The “R” word is one of the most feared words in the marketplace today: RECESSION. There’s a lot of debate around whether the United States is in recession, but whether you call it a recession, slowdown, correction, or a normalization, it’s clear the market is changing.
As a title professional, now may be a good time to consider taking action, particularly if you’re already seeing some slowing in your market. New situations like this present new dangers and requirements, but they also present opportunities.
Let’s start with the dangers. The most obvious threats are reduced sales or revenues, which could threaten profitability and put pressure on cashflow. Those are troubling possibilities, but good management techniques can help you navigate these potential headwinds. Here are some steps to consider:
Keep a close eye on your business metrics
- Get accurate revenue numbers and watch them carefully.
- Seek realistic sales projections. Know what’s in your pipeline, and in your customers’ pipelines.
- Watch expenses closely.
- Know your “cash-burn” rate (i.e., how long you can operate at a loss).
Hope for the best, but make a plan for the worst
- No one likes layoffs, but you should have a plan. Make this as soft as possible. You may consider salary “freezes” and percentage salary reductions as an option should conditions warrant.
- Work with landlords, vendors, suppliers, and banks for more favorable terms.
- Build a “war chest” or “rainy day fund.” Having cash-at-hand is prudent.
- Consider a line of credit. Seasonal slowdowns, roughly October through February, may make cash flow challenging. One alternative may be to obtain a reasonable line of credit from a trusted, local lender that can be used for short term coverage of payroll or extraordinary expenses “just in case” it is needed. The line of credit option creates flexibility for expense management.
Having discussed the dangers, here are some new responsibilities you may face in a contracting economy:
Get your game face on
- Things are a lot more competitive. There is more competition for each revenue dollar. Prepare your team to compete more effectively.
- Keep a close eye on your competitors. Know what they are doing and where they may be looking to take market share, your employees, etc.
- Take special care of your best customers. Know where your revenue is coming from. “Show the love” to customers who may be at risk.
- Find partners you can trust. Look for loyalty, financial strength, and assess the risk of being betrayed. Some underwriters may put increased pressure on you to make minimums, or they may cut staff or divert resources to support their direct and affiliate operations while neglecting your needs. Find the partners that are going to be highly responsive to your needs so you can get your difficult deals closed.
- Watch out for “bad moods.” Your team members may worry about slowing market conditions or even about being laid-off. Fear and stress can make it difficult to compete. Company culture is important. Stay close to your team and engage them. Get their input. Share your action plans.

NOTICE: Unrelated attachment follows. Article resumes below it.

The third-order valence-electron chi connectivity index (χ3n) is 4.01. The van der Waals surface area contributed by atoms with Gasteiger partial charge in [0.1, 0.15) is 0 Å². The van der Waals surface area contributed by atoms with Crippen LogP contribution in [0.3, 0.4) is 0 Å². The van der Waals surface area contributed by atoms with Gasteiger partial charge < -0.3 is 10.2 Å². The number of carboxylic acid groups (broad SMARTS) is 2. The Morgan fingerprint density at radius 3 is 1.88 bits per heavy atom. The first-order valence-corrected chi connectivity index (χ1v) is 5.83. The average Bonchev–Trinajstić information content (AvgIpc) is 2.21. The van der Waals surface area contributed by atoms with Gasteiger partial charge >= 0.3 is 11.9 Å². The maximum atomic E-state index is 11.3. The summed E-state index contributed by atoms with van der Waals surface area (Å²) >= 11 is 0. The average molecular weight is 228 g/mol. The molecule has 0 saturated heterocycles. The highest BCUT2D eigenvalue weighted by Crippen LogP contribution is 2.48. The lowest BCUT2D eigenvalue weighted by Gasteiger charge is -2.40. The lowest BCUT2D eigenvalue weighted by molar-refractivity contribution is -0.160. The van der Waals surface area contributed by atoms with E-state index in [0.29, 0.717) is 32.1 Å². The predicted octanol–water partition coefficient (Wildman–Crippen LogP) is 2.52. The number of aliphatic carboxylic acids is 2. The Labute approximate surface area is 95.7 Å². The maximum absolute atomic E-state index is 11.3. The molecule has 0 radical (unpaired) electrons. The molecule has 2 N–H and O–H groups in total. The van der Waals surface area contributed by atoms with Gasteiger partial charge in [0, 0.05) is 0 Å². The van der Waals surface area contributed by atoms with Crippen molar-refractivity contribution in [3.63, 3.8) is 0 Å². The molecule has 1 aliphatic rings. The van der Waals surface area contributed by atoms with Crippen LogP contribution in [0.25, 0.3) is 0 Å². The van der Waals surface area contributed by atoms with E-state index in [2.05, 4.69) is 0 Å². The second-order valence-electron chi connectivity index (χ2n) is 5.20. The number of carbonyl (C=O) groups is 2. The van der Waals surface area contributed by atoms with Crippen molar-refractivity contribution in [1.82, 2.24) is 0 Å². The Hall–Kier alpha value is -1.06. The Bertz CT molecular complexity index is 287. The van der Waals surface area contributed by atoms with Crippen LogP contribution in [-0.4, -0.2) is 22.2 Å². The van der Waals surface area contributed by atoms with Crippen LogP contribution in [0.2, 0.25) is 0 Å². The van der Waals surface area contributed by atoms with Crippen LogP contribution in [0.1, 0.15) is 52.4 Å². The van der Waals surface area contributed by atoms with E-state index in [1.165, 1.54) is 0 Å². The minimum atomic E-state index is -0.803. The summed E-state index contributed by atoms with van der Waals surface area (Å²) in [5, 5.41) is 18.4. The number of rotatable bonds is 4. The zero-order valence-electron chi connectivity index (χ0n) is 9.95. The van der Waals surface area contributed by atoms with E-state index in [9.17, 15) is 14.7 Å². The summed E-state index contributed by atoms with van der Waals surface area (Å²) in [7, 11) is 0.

- Make new commitments. Revise sales projections and requirements for the sales team. Now is the time to invest in your team’s selling skills and marketing efforts.
- Find efficiencies. It’s time to streamline processes and improve your systems. Seek ways to do more with less.
If you cope with the threats, fulfill your obligations, and have adequate financial capital, you may have the chance to take advantage of opportunities in a slowdown. Some of these opportunities include:
Improving the quality of your team
- Upskilling – consider education and training for your staff including CE, CLE, and sales training.
- One consideration is to hire top performers from competitors. Of course, you want to remain vigilant for competitors looking to “poach” your employees.
Become a bigger and better company
- Now may be the time to consider purchasing a competitor for a discount to expand into new markets and to obtain new capabilities.
- You may wish to rethink your customer experience and employee experience to give you a competitive edge.
- Streamlining management and operations can help you become a more agile company. This might include bringing in new technology to do more with less and to improve turn time and accountability.
- Consider making new offers – such as commercial transactions, education and training for your real estate agent customers, or new digital capabilities for customers such as mobile apps.
Regardless of whether the economy experiences a soft landing, hard landing, stagflation or a recession, anticipating what you might do in advance of these situations is essential to the success of title professionals. By planning ahead, you can overcome market challenges and adopt a new “R” word to describe your organization: RESILIENT. Of course, your Alliant National agency representative or agency manger is always available to discuss market conditions and ways to help your business thrive!
We’ve learned from the refinance boom and bust years that being a one trick pony in the title insurance profession is not the pathway to longevity. Diversifying your transactions with purchase, refinance, builder, REO and mobile home transactions is a good way to hedge your bets in the cyclical reality of the real estate market.
Commercial transactions can also be a great way to solidify your competitive position in the local market. However, many agents are a bit leery of taking the plunge due to the more complex nature of these deals.
Donna More, VP and Senior Underwriting Counsel for Alliant National Title Insurance Company, says that while she can understand an agent’s initial trepidation, there is a logical pathway for agents to move into the commercial end of the business, and Alliant National underwriting counsel can be a great resource as you are learning the ropes.
“I think an experienced underwriting attorney is key in these transactions,” More says. “We know right off the top what is going to come up. We can get the agent prepared, alert them on what they are going to need, and tell them what questions to ask – even before they get the search report – so they can avoid some surprises later on in the transaction.”
She notes that agents are hesitant to get into commercial because they don’t want to appear ignorant when questions and issues come up. But most of the tough issues will be resolved by underwriting counsel.